Should your offer have a landing page? Or will a targeted lead flow perform more effectively?
What Is a Form?
HubSpot users are very familiar with forms. These days, however, as technology continues to bring us tools like chatbots and live chat, it's hard to predict where that will leave traditional tools such as landing pages or forms. Like email, forms and landing pages aren't going anywhere quite yet. As a result, it's important to maintain perspective on what they are and how they can help your inbound marketing efforts.
To review, forms are one of the most essential lead generation tools a marketer will use on their website, allowing your company to find out more information about those visiting your site, and upon submission, provide the visitor with the promised offer.
This transaction provides value to both parties. The visitor receives valuable information intended to help them discover why you're the best source for their needs. At the same time, your company finds out more information about its leads, which can inform further content and conversion optimization strategies.
Form use cases
Forms are typically used as a very specific conversion path. A call-to-action brings a visitor to a page with an embedded form that redirects to the thank you page. Forms can also be embedded in the sidebars or modals across your website.
Forms are highly situational. What a successful form looks like will depend on factors such as who you're engaging with, where they are in their buyer's journey, and what kind of relationship they've already established with your company. With that in mind, here's some areas you can experiment in to optimize the conversion rate of your form:
Is your form above the fold?
You may be losing out on a portion of traffic if your form is below the fold. Experiment with increasing the visibility of your form to ensure it's accessible to any users that may be interested in your content offer. They've made it to your landing page, now let's make it possible for visitors to get to your thank you page!
How many form fields do you have?
Does the information you're asking for match the value of the content you're offering? Remember that forms represent a highly transactional exchange. If there is an imbalance in value, your conversion rate may be suffering. Experiment with how many fields are on your form, removing any that aren't absolutely necessary for your business to know. As you develop relationships with your leads, features such as progressive profiling or smart fields can help you continuously gather more data.
Need the fields you have? Try experimenting with multi-step forms and breaking a long form into several shorter ones. You may find that your conversion rate improves based on your visitors' perception of the length of the form.
Framing your form
Consider the following questions:
- Is your submit button using an action-oriented phrase?
- What about your landing page's headline?
- Does the copy of the landing page clearly demonstrate the value a user could get out of your content?
- Is there consistency between the copy on your CTA button and the copy on the landing page?
- Is the language too formal? Too conversational?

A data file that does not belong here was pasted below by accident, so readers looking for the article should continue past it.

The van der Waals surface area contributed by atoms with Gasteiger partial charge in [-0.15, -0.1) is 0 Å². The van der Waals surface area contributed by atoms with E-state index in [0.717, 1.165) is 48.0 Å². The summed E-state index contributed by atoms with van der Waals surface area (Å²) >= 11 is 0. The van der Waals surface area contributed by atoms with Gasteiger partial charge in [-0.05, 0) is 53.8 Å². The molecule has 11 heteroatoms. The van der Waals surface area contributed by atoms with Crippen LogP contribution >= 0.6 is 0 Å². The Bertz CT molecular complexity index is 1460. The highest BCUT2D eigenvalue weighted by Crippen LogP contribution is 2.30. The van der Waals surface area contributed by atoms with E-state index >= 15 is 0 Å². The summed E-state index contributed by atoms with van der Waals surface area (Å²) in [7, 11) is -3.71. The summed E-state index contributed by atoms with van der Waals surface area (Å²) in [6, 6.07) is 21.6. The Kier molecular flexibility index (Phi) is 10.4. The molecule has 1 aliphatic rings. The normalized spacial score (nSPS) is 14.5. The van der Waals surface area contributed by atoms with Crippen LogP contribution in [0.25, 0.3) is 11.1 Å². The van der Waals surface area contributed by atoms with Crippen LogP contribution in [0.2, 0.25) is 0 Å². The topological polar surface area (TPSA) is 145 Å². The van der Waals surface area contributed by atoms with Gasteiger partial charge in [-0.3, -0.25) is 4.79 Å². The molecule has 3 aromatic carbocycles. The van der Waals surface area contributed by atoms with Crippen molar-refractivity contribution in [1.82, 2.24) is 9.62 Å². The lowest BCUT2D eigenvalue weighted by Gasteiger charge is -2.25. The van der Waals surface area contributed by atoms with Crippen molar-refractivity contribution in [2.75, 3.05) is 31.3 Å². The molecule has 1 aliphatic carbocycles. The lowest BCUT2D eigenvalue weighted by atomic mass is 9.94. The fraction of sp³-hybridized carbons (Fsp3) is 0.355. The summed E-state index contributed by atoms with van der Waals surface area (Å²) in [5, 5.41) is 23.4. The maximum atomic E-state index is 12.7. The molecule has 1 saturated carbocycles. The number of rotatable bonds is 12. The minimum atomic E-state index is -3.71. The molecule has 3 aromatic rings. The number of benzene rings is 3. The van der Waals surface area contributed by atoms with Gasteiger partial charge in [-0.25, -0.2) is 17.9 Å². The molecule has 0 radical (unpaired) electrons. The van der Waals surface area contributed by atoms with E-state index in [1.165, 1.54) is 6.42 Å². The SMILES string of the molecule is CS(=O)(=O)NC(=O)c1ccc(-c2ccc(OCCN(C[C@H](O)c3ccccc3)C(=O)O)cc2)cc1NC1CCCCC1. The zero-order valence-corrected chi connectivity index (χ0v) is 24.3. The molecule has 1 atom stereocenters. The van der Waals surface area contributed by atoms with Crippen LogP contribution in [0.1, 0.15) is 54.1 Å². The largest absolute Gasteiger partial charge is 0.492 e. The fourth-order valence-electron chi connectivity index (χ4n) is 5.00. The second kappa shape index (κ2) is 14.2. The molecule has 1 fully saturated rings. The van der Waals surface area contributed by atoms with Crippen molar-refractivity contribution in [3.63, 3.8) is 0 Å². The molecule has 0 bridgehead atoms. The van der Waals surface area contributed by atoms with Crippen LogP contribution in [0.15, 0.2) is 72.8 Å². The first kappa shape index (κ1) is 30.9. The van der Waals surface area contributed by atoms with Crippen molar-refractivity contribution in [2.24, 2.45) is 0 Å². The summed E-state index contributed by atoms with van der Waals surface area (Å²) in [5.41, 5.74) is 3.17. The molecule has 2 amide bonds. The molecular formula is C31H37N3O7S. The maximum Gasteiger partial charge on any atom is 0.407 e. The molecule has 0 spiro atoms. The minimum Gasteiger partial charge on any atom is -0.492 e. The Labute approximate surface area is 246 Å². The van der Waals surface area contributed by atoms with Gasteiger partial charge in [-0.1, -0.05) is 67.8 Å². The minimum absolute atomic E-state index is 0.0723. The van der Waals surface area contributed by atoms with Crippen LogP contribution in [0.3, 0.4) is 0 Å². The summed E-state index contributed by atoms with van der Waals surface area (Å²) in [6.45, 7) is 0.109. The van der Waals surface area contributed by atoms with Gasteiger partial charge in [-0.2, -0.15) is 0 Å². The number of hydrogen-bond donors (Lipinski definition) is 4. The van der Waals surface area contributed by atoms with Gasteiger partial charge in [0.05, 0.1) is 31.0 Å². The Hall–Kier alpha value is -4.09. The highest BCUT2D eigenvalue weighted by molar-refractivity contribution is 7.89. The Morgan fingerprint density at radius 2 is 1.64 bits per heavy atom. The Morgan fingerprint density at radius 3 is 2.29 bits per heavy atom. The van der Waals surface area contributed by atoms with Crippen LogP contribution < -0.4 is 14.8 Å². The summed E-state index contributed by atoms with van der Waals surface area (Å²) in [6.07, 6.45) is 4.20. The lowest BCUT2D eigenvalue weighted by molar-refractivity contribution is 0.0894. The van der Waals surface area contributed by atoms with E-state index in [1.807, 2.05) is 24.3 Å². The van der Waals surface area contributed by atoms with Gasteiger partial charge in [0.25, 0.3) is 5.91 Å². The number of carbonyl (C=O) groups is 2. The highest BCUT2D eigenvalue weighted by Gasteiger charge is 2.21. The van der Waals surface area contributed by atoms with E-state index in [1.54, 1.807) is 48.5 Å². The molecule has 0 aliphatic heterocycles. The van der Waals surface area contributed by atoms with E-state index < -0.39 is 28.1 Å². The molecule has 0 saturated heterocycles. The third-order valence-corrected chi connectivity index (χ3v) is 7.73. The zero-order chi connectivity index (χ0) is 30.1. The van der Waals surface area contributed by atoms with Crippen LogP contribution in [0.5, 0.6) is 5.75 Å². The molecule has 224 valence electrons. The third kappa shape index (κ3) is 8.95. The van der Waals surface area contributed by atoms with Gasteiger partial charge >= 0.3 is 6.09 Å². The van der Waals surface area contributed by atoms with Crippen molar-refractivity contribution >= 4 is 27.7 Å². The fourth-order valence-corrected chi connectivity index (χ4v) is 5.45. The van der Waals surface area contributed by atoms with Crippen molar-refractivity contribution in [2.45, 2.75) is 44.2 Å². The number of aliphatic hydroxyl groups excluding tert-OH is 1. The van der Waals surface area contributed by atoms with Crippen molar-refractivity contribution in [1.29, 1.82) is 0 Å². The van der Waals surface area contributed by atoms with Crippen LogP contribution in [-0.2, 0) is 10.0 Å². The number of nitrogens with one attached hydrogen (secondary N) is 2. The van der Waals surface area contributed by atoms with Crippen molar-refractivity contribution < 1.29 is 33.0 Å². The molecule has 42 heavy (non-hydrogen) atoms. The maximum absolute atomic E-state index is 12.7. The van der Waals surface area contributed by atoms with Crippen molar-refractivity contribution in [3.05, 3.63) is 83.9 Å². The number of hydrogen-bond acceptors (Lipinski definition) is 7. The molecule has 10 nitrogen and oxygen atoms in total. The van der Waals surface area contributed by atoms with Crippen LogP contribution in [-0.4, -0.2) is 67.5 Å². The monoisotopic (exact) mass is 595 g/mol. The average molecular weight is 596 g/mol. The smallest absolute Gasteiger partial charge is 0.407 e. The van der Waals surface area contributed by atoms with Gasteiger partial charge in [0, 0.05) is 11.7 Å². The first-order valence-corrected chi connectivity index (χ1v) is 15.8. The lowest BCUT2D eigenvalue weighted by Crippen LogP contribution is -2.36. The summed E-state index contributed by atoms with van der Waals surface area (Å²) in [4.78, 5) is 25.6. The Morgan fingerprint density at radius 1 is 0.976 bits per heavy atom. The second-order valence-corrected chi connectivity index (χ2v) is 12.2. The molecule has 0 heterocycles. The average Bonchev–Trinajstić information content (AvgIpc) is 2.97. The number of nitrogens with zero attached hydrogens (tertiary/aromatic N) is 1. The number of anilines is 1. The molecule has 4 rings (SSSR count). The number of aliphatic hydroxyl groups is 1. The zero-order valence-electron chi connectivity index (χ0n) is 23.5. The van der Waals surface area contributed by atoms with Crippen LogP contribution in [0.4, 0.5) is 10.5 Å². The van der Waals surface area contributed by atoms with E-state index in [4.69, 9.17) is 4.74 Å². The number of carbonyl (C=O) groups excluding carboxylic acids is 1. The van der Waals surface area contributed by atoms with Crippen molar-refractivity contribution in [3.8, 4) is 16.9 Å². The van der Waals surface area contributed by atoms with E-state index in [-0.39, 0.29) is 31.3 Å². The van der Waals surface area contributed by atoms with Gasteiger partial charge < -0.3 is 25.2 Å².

You may consider experimenting with each of these areas. How your visitors feel about your forms will depend on all of the elements that lead to and directly frame the form.
Before choosing to implement any change, take a step back and consider your buyer personas. Based on who they are and their end goals, what will create the best experience? If you have other forms on your website, think about which ones are performing the best. What does this say about your website audience's preferences?
What Is a Lead Flow?
Lead flows are pop-up forms. While the tool has been around for a while, there may be some lingering doubts about whether or not a pop-up form can truly be inbound. In the end, it comes down to intention, execution, and embodying the inbound principles - being human, helpful, and holistic.
The key difference between forms and lead flows is the experience they provide. Forms collect information on a landing page and either redirect or initiate a follow-up process where a visitor receives their content offer. Lead flows, on the other hand, are a CTA button, a landing page, and thank you page all in one. They enable a conversion to occur without requiring a visitor to leave the page they’re currently browsing, a page which is likely as relevant to your visitor as your content offer itself.
Lead flow use cases
- Generate more blog subscribers.
- Offer your visitors ebooks.
- Enable visitors to sign up for your webinar.
- Link to your demos or trials.
- Connect to relevant cheatsheets, worksheets, check lists, or templates.
- Got any user guides? Lead flows can help with that.
- Link to any original research or data that may be related to the content your visitors are viewing.
Lead flows usually generate attention based on the following four factors:
- The time the lead flow is shown
- The placement of the lead flow
- The color and style
- The language seen within the lead flow
If you're noticing that the conversion rate of your lead flow isn't aligning with your goal, try experimenting with one of these factors. If you have a lead flow appearing in the middle of the page, try placing it on the bottom left or right corner. Does the language of your lead flow match the content seen on the page it appears on? Experiment on the effects of consistent language.
The change is up to you and highly dependent on your buyer persona. Make sure you only experiment with one element at a time, however, to ensure you can attribute any increases or decreases in conversion to the exact change you made.